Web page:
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Monmouthshire Assizes, continued.…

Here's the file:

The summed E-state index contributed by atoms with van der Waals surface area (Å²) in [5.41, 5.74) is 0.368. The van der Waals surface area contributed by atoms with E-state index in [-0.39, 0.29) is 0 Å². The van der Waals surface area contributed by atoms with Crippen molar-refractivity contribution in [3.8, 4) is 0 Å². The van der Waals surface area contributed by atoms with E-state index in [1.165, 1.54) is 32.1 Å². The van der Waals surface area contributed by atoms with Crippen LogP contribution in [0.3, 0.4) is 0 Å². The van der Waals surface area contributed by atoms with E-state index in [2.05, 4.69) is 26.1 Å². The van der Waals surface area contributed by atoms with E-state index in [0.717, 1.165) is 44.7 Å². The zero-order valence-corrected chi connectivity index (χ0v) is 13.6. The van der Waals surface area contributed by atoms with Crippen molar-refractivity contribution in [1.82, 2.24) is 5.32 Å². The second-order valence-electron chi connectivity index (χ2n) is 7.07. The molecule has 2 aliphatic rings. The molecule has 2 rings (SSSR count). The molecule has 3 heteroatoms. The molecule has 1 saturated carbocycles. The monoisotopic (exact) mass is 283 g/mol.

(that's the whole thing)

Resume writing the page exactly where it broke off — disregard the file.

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plaintiff, had provided the means for the second trial of this matter. But the circumstances of the first trial were so remarkable,, as detailed to them by Isaac Morgan, that it was necessary that he should call their attention to what he had stated with reference to the occurrences of 1857. The learned gentleman then reiterated the particulars of that trial, and the statement made by the plaintiff respecting it, and observed that his story was only important, however, as showing that in 1^57 there was some manoeuvring going on between the father and son>—although the former denied having anything to do with the son, or that he knew the property at Graigwith was the Morgans's, but thought it was the Pantygoitre estate, and took no trouble about it. After further com- menting on the plaintiff's conduct at that time-, and the circumstances of his bringing the present action, the learned counsel said his client took possession of the estate on the death of Rachel Morgan, not at twelve o'clock at night, but between six and seven in the even- ing nor did he take possession of it with pistols, or place a guard over it; but being the heir to the property he took possession of it, as he was entitled to do. The ad- viser of his client, Mr Waddington, of U :ok.a gentle- man who was well known, and to whom his friend had done no more than justice by the tribute which he had paid to him—at once openly showed to every person who desired to make a claim to the estate what was the evi- dence of Mr. Nicholl's title. All the persons who set up claims were perfectly satisfied with the explanation given; and it was not until the year 1857 that the parties in this action set up any claim at all as being connected with the family, or having the most remote title to the estate, The deeds which would be produced on the part of Mr. Nicholl would precisely show what was his title to the property, this matter having undergone an investigation in the year 1857. The learned advocate then remarked upon the singular cir- cumstance that his learned friend had not given his Lordship or the jury the slightest intimation as to what the real question between the parties was, or what was the point upon which the verdict was to turn. The principal point, however, was as to whether the particular John Morgan was brother to William, and son of William Morgan, the common ancestor. His client, Mr, Nicholl, was descended in a direct line from Elizabeth Morgan, who was the sister of William Morgan, and he would now hand up to his Lordship the pedigree. The Solicitor- General, after observing that the Morgans, through whom nib piainim claimed, were never connected with the family in question at all, proceeded to trace the pedigree with great perspicuity down to the time of Rachel Morgan, at whose death, in 1854, the line became broken; and they had therefore to ascend the pedigree and see who was the nearest relation; and in doing so they cameto the three daughters of William Morgan the first-Elizabeth, Mary, and Ann. Mary and Ann died without issue, but Elizabeth married Mr. John Morris, of the Pant. Mary married Henry White, but her issue failed in 1823. Elizabeth, who married John Morris, had a daughter, Eleanor Morris. She married Mr. Bond. They had a daughter, Eleanor Bond, who married Mr. Iltyd Nicholl; and the issue of that marriage was the Rev, Iltyd Nicholl, and Mr, Nieholl and his son were the parties who entered into possession of the estate, their title being derived from the Elizabeth Morgan who married John Morris, They were the lineal descendants from that Elizabeth, who was descended, from William Morgan, called the common ancestor. ,Olv, wltIr 1 to that title, it had been proved before, j and it would be proved again, as clearly as it was possible to prove a pedig-ree. For the plaintiff it was contended that Isaac Morgan was the son of William, and Wiliiam the son of Edmund, and Edmund the son of John. All that was quite clear upon the certificates, but where his point failed was this, and it was the point to which his Lordship's attention and theirs must be directed, and the only point which would require the least attention in this case, viz.: whether that John Morgan was or was not the son of the William Morgan mentioned as the common ancestor. The Solicitor-General then dwelt upon the fact of Morgan being a common name—that of John Morgan being to be found in the register of almost every parish, and he proceeded to say that it was attempted to be proved that John Morgan was the son of William by putting in a paper, purporting to be a copy of the registry of his baptism in 1706, but all that appeared in that register, which they said represented the name of John, were the letters "H. N." This entry was in the registry of the parish of Llanover, and the date of the baptism was "17th of March, 17^6." The Solicitor- General, in remarking upon this register, said it had been thought a wise precaution by those who had the charge of the defendant's case to have the registers of all the parishes in the district at hand, and, fortunately, they had the original register of the parish of Hanover, from which the certificate was said to have been taken, and from that it would be seen that there were no H. N." at all there, as those letters were only written in pencil; and, in the next place, instead of its being the son of William Morgan "it was "the son of Giles Morgan." After some further comments upon the discrepancies between the original and the copy of the register, the original was handed to the jury, who examined it through a powerful magnifying glass, and the learned advocate remarked that where property of the value of £ 70,000 or £ 80,000 was at stake, there was not wanting persons wicked and dishonest enough to mutilate and tamper with a register. The speaker then went on to remark upon the burial registers, stating that the John Morgan buried at Abergavenny in 1739 was not John Morgan the son of William Morgan—and remarking that the name of Morgan was common as blackberries in the registers of all the parishes of the district. He further referred to a deed of settlement made by William, the common ancestor, in favour of his son William and also to a presentation of a jury, about the same time, in which William the second was described as the only son and also in a deed of gift, executed in 1741, lie was described b to be the only son and heir of William the first; and none of these documents had ever been impeached in tue sttgntest degree. Besides this, even if John had died before the deed of settlement in 1741, there would surely have been left to his children some legacy by the grandfather, but he never mentioned them in his will. Again, it was said by the plaintiff that Edmund Morgan Morgan and his brother Walter were taken care of by two maiden aunts, Elizabeth and Ann, after their father's death, which was said to have been in 1839, whereas he would prove beyond all doubt that Elizabeth had been married for a period of nine years at that time. Be then went on to say that there were three distinct registers of John Morgans, viz.one of the burial of John Morgan, in the Abergavenny register; another of the burial of John, the illegitimate son of William Morgan, in the Llanfihangel register; and the third, in the Llanover registry, was the baptism of John, the illegitimate son of William Morgan. Therefore, he argued, there was nothing to show that John Morgan was the son of the common ancestor. He then alluded to the documents, which, lie said, while they clearly shewed that John Morgau, through whom the plaintiff claimed, had uo existence, also proved that the defendant, Mr. Mcholl, was the heir-at-law of the property by his descent from Elizabeth, daughter of the first William. The learned advocate then further reviewed minutely the evidence of the witnesses, several portions of which he designated as pure fabrications, and at the conclusion of his address witnesses for the defence were called. Iltyd Nicholl, the defendant, was called and said I live at Usk; was married, in 1807, to Eleanor Bond; her mother was not alive at this time; my wife died in 1831; my mother-in-law's maiden name was Eleanor Morris; her mother was Elizabeth Morris; she subse- quently was a Mrs. Rogers I am 81 years of age my mother-in-law's name was Elizabeth Morgan; I learnt that from my mother-in-law William Morgan, of Mam- liilad, was her uncle; he had two daughters, Rachel and Ann; I knew them well; they had a brother William; their father's name was William [Defendant made a cor- rection, and said their father's name was John not Wm. Morgan, and was uncle to Rachel and Ann];—Wm.Morgan was the name of the father of William and John, and that was my mother-in-law's uncle knew John White, of Pontypool he was a relative of my mother-in-law's grandmother, and brother to Elizabeth Morris; I am not quite sure of this; remember Rachel Morgan's death; heard of it early in the morning, or about 11 or 12 o'clock at night, and then went over with my son to Pantygoitre; stayed there till morning, and then put a man in posses- sion I took away the deeds 1 could find, and carried them to my own house at Usk got Mr. Waddington to inspect and take care of them. Cross-examined by Mr. Huddleston John Lewis was not in possession when I went over to Pantygoitre; had a telegram from Mr. M'Donnell, at Bristol, that Rachel was dead never asked him to telegraph; Mr. M'Donnell had nothing to do with it, but I asked him to telegraph they got it about six o'clock, but I did not get it until about 11 o'clock, when I went with my son to take pos- session at Pantygoitre we went by daylight, at 11 or 12 at night (laughter); it was in the month of September it was after dark—night, dusk, but not quite dark my son George was with me people would wonder why I went so fast, if I went earlier I went to the house, rang the bell, and asked if we could have a bed there did not tell them I had come to take possession I afterwards got all the papers I could possibly find stayed there a day or two, and left a man named Lewis in possession he was a clerk to Mr. Waddington I do not think he had a blunderbuss or pistols; went over to Mamhilad; had an iron chest from there which contained papers and deeds it was taken to Usk; the chest was locked: did not break it open can't say how it was opened—rather think the blacksmith picked the lock; took possession of the papers and they were handed to Mr. Waddington; this was before the sister was buried; looked over the house to see if there was any will; believed there was none I thought there was none; don't know why I thought so; believe William Morgan, Rachel's brother, had destroyed the will made in my favor; don't remem- ber that William Morgan burned the will in my presence; don't recollect being troubled about the will; never asked him about it; I don't know whether I asked Rachel to make a deed of gift but she did; saw this deed at Usk, after her death, amongst the papers; did not ask her to give me a deed of gift.—Q. What was the necessity if you were the next of kin, to ask for a deed of gift ?-A. To make it certain to my satisfaction; I had no doubt, but wished something to show for it; I told her so; don't know where the deed of gift is, nor do I know who drew it up; saw it at Usk; don't know whether it was in a lawyer's handwriting; suppose it was drawn up by Mr. M'Donnell; he is dead; did not say anything about this at the last trial.—Q. Your object was to make it this at the last trial.—Q. Your object was to make it certain to your satisfaction; did not Mr. M'Donnell and you take the deed of gift to Rachel, and she said she would not sign it ?-A. No; she said you are the heirs without the deed; this was only a day or two before her death; it was Mr. M'Donnell who drew up the deed of gift; think it was from his suggestion that the deed was drawn up; both of us took the deed; don't know that she refused to sign it, don't remember; it was read to her by Mr. M'Donnell; I don't know whether she did sign it or not; won't undertake to swear that she did not sign it; Mr. M'Donnell had the management: suppose he brought it back; don't know where 1 saw the deed of gift last; told Mr. Waddington about it; don't remem- ber that I told him that Rachel Morgan refused to sign it; don't know whether it was signed or no when I handed it to Mr. Waddington; suppose I said something about the deed at the last trial; forget whether it was signed or not; said to Rachel I hope you have made a will; that was said at Clifton; she was very ill, and she said, "I have settled my affairs; and what she had Mr. Wad- dington was in possession of; Mr M'Donnell was at Clifton during her last illness, and suggested many things in regard to her affairs; he suggested the drawing of a will; don't know whether he drew a will; rather think he did; can't recollect whether there was a second witness called into the room to witness it; can't recollect if it was read over to her; whilst these matters of busi- ness were going on I left the room; was away for a short timecan't recollect whether she refused to sign it; think she did siga both the will and the deed; I don't know whether Mr. M'Donnell took it awav: don't know wherp I saw it next; don't know whether I have seen it since her death; forget whether I told Mr. Waddington; I did say that Rachel said there was no occasion for a deed or will; can't remember whether she signed one or the other; didn't ask William Morgan or Ann to make a willj didn't take possession of the furniture, but 1 did of the money in the bank; the furniture was sold by auction; the proceeds were not given to me; don't know who had the money for the furniture; the money in the bank might have been several thousand pounds. Re-examined by the Solicitor-General: When exa- mined on the last trial my memory was better than now when excited or troubled my memory is very bad, some- times worse than others know of no other relations of the Morgans of Pantygoitre except my family; previous to 18,57 (the last triat) "I had not heard or known of the Morgans of Croesllanbro setting up a claim; my family have been in possession of these estates since 1854. George Whitlock Nicholl, sou of defendant, who said he was a barrister and magistrate for the counties of Monmouth and Glamorgan, was next examined. He corroborated the evidence of his father in the main. lie had spoken to Rachel aud Ann Morgan about their kindred, but had no recollection of speaking to William about it; heard from his mother that John Morris was of the Pant, Llantillio Crossenny, and that he married Elizabeth Morgan; she was my great grandmother and was the daughter of William and Eleanor Morgan •' this was what my mother had told me- Witness proceeded to give a history of the^ pedigree, and said lie' was treated by Rachel as an affectionate relation; had heard of relations of Rachel's mother who were badly off- their name was Jones, and they lived at Llanfibby- don't know that any of them were at the funeral- I married, in 185o, my cousin, against the wish of Rachel Morgan, who died in 1854; Rachel had told me that her ucaruat relation ou her father's aide was my mother; she told me this in 1851; in fact, she told me that she was the only relation on her father's side went to Panty- goitre at twilight on the day of Rachel's death, to take possession on behalf of my brother Iltyd, who is older than I, and who claims through my mother; my father and I having no claim in the least a man named Haines was left in possession, but don't think he had pistols; there was a reason why we took possession thus nastily, but it ha'1 no reference to any claims of the Morgans of Croesllanbro. Gross-examiueu uy Mr. Huddleston: Was not intimate with both ladies from 1851 to 1853 it was incorrect she died in 1851; have been engaged with Mr. Wad- dington in making out a pedigree chart for nearly 20 years; am rather fond of genealogical pursuits, where my own family are concerned; explained to my mother that if Mr. Morgan had a brother, my brother could not be the next heir; asked the question of her in order to get a negative; asked my mother twice, in order to make assurance doubly sure;" did not distrust my mother's answers made a memorandum of it, and carried it to Pantygoitre; asked Miss Rachel Morgan questions upon it. in order to make a pedigree tree have missed the paper did not make a copy of it; heard nothing of a chest at Mamhilad; don't believe there was one; knew nothing of a deed of gift; did not go to Clifton. Re-examined: My father was high sheriff of the county, and Mr. Morgan, Graigwith, was also sheriff. Mr. Waddington, solicitor, Usk, examined by Mr. Gray, Q.C., produced a number of documents, the prin* cipal of which were a marriage settlement of Elizabeth Morgan, married to John Morris, dated 2nd September, 1747; and a deed of gift from William Morgan the first to William Morgan the second, dated 30th June, 1741. The whole of those documents had been given access to. He also produced the copy of the will of William Morgan the first, dated 1741, in which he bequeathed all his pro- perty to William the second. He further produced the entries in the registers of the birth and burial of Eliza- beth Morgan, of the burial of John Morris, and of the marriage of George Bond with Eleanor Morris in 1771; also the certificate of the birth of Eleanor Bond, and of her marriage with Iltyd Nicholl, dated August 11, 1807. 0 witness produced several other documents, upon which he was cross-examined. Mr. James then put in a number of certificates of the births, marriages, and deaths of most of the persons referred to in the pedigree, and amongst them the extract from the register of Llanover. The Court adjourned about seven o'clock. THURSDAY. His Lordship took his seat at half-past nine o'clock. Mr. Matthews produced the original Llanover register, which contained the partially obliterated entrv, and also a number of other registers, after which he called j Eleanor Ann Nicholl, daughter of defendant, who stated: I was very intimate with Rachel and Ann Morgan and their brother William; recollected a conversation with Rachel during her brother's lifetime; she told me my i mother was their maie heir; I asked how a woman could 3 be a mule heir, and she replied my mother was her nearest relation on her father's side; remember another > conversation after my mother and Rachel's brother were J dead, the sister Ann being then alive; she was speaking } of my brother George, and said she must make her will, t as she intended tu leave their property to myself and my t brother George; she used the word "their" property; t she said if there were not a will the property would BO t to the eldest brother Iltyd. u<|dieston •' The first conversation took place t betore VV illiam died, which is about 20 years ago; Rachel t was a communicative lady, and very likely talked about t was a communicative lady, and very likely talked about I these things before visitors whom I have met at her 3 bouse; have no doubt that people not interested in tha 3 succession beard her statements; none of those people r a'6 here never heard of old Wiliiam Morgan beinjj fond ot drinking or destroying a will. I William Jenkins, teuant of the Mamhilad estate, de. r posed to a conversation between his uncle and Mr. Wm [ Morgan, when the latter said that after he was gone the l property would go to the Nicholls; witness also had a conversation with Miss Rachel, at Pantygoitre, shortly betore her de^tb, when she said her property would go to j tiie Nicholls.- Witness was cross-examined by Mr. Huddie- ston, but his testimony was not shaken. Henry Phillips, formerly manager of the Monmouth Glamorgan Bank, at Usk, said he at one time kept Rachel Morgan's accounts, and remembered on one occasion her speakmg of the disposition ot' her property to the Nicholls —that she intended giving Graigwith to George, and lantygoitre and Mamhilad, would of course, she said, <n> to Iltyd, as their mother was her nearest relation; should think that was within a year of her death. Alexander Shepard: I was medical attendant to Miss Morgan, and visited her frequently at Pantygoitre have heard her speak of the Nicholls as her nearest relations on her father's side, and that Iltyd would inherit Pauty. goitre property if she did not make a will. Charles James Parkes, deputy steward of the manor of Wentsiand and Bryngwyn, produced some documen- tary evidence, which was, however, ultimately with- drawn. On the oath of a short-hand writer, some evidence taken at the last trial was put in; and the Rev. Joshua Evans was examined as to the copy of the Llanover register, and he said that in the first copy he made he omitted the H. N." because he did not see those letters; but he was subsequently enabled to do so by the aid of a glass, and he then added them to the copy. The Solicitor-General then summed up the evidence for the defence in a speech of great length contendin.- that plaintiff had given no proof of any such peton as the alleged John Morgan, son of William of Mam- Mnv/ ,CVef' bT- That was a John Moigan, father of Edmund Morgan, was all that Ivir} been proved; out what they ought to have proved they entirely failed to do-to establish that the John Morgan in question was the son of William Morgan. In revifw- ing the evidence for the plaintiff, he designated it as J HUt, noun tne paper it was written on, or the trouble taken 111 wntmg It; whIlst, on the other hand, the defendant had proved his descent in an unbroken line. He quoted largely from the documentary evidence in support of his statement, and, in conclusion, asked the jury confidently to confirm the defendant in tho pos- session of the property of which he had rightfully become possessed. Mr. Huddleston's speech, in replying on the whole case, was most able and exhaustive. Not a point raised by the defendants was left undealt with; and the address which lasted three hours, was listened to with great attention and interest by a crowded Court. His Lordship summed up at great length, presenting the voluminous mass of evidence to the jury very impar- tially and lucidly, and then directed the jury that the question for them to determine was whether the plaintiff had satisfied them that John Morgan, through whom he claimed, was really the son of William Morgan, of Mamhilad. ° The jury, after retiring for a few nautilus, returned with a. verdict for the defendant. i